Is “Just as good” not good enough?
The title of Between Two Castles of Mad King Ludwig reminded me of one of those Facebook board game threads titled: “Combine two of your favorite games into a new game.” Which, of course, is almost exactly what this release did. What I don't think they anticipated is consumer confusion. Sure, if you are into “The Hobby” you probably have heard of these games. But standing in the game store, staring at the shelf, the name recognition might lead to confusion. “Hmm... Is this a sequel to Between Two Cities? Or Castles of Mad King Ludwig? I thought that was Palace of Mad King Ludwig? Which was the one that I heard wasn't that great? Hmmm... Maybe that was Castles of Burgundy? Wait, do I need both of the previous games to play this?”
Taking the partnership-driven, tile-drafting of Between Two Cities and adding the construction of grandiose castles from the Mad King, it is exactly the sum of its parts. It uses The Stonemaier Star System and, in this case, if you aren't getting at least one Star per tile placement, you are doing it wrong. With the (hopefully) constant gaining of stars, it's definitely Star Souffle (the Stonemaier version of Point Salad). You'll find a handful of smallish icons on the tiles, all of which indicate how and where the tiles will score. During your first few playthoughs, you'll spend a good portion of your drafting turn sussing out exactly how and where each tile plays..and then another portion sorting out exactly where you are going to play the tile you selected with the one a “partner” selected to play in your shared castle. You see, you will be building one castle with the person to your left and one castle with a person to your right. I thought this might lead to the feeling of Lack of Ownership/Investment in each castle but this never reared it's head: I always felt both castles were “ours.” I also feared how this co-operative competitive game would handle quarterbacking/alpha gaming. Once again my fears were unfounded, with interactions with my co-constructor beginning with “Let's do this...” or “We should try that...” and rarely, if ever, falling into “I want to...” Even when drawing a new player into the fold of experienced players, the fear we were “gamesplaining” or dictating never came to fruition.
The game moves at a brisk pace. You select two tiles from the starting stack, place one of those two tiles in each of the castles you share, and pass the remaining tiles in the stack to the next player. While you are deciding exactly where you want to place your two tiles, verbal interaction with your partners is required and encouraged. Still, this somehow never bogs the game down as everyone is doing the exact same thing at the exact same time. You may only be being “social” with the person directly to your left and right but it is a direct and stimulating interaction that you won't find every game.
While the sprinkling of icons and information on the tiles can be intimidating at first, the included player aids provide great direction to assist you. You'll inevitably have a tile that is placed improperly or scores slightly differently than you expected in your initial plays but never in an overwhelming way. You end up saying “Oh, that makes sense, I'll play that properly next time.” I was a bit concerned that the smallish nature of the icons on the cards would be an issue. However, you never have to read them from “across the table” So you are always looking at them in your hands while drafting or in the collective castle directly next to you. So, it doesn't matter if you are playing a three player game or a seven player game, what tiles that concern you are always within a simple glance.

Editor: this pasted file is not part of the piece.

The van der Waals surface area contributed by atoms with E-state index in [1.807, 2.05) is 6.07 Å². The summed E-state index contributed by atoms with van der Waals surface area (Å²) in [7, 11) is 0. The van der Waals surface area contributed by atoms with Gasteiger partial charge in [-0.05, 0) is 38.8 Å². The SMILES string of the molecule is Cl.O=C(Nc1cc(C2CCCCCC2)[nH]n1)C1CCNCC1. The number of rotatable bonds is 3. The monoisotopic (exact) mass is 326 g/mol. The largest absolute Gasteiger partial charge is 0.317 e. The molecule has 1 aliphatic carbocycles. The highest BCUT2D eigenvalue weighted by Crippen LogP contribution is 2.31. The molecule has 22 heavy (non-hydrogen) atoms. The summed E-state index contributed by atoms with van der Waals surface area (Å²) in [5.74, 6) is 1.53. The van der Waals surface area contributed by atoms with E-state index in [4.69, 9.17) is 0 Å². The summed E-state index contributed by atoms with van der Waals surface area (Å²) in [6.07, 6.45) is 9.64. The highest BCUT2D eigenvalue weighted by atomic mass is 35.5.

After two phases of drafting and placing, the game ends and you score up each castle. It's easy to joke that the end game scoring is the third phase of the game but, honestly, if you follow the manual and have every player score the castle to their left, it is done in a couple of minutes. I don't think it is expecting too much for every player to learn how to score the game, especially since the scoring pads virtually walk you through it to make sure you don't skip any potential stars. The twist on determining the overall winner is that you final “score” is the LOWER point total of the two castles you helped construct. From a game mechanic view, I can see why this was the path they took but from a thematic point, it just didn't “feel” right being judged on your second best effort. “Yea, Monticello is fantastic but let's see how many stars Poplar Forest earned.”
One thing that I have really noticed about Stonemaier Games is they treat EVERY release like it is their flagship title. From the quality of the material used on the instruction manuals to the Game Trayz inserts to the smooth gameplay, nothing about this release is “phoned in.” As usual, the Game Trayz inserts aren't simply for storage, you pop these out in the center of the table and you are ready to play in mere minutes. From set-up to clean-up, every step is super smooth.
In this generation of “Is 'X' game a 'Y' Killer?” mentality, and the perceived nature of the battle for shelf space, is “Just as Good as it's predecessor” good enough to earn a title a place in your collection? Between Two Castles of Mad King Ludwig is great at interweaving the aspects from Between Two Cities and The Castles of Mad King Ludwig but it doesn't exceed or “replace” either title. It is a good game that I anticipate seeing plenty of times on my table, but if the core audience for this release are fans of one or both titles, maybe that isn't enough?
A review copy of this release was provided by the publisher. Therewillbe.games would like to thank them for their support.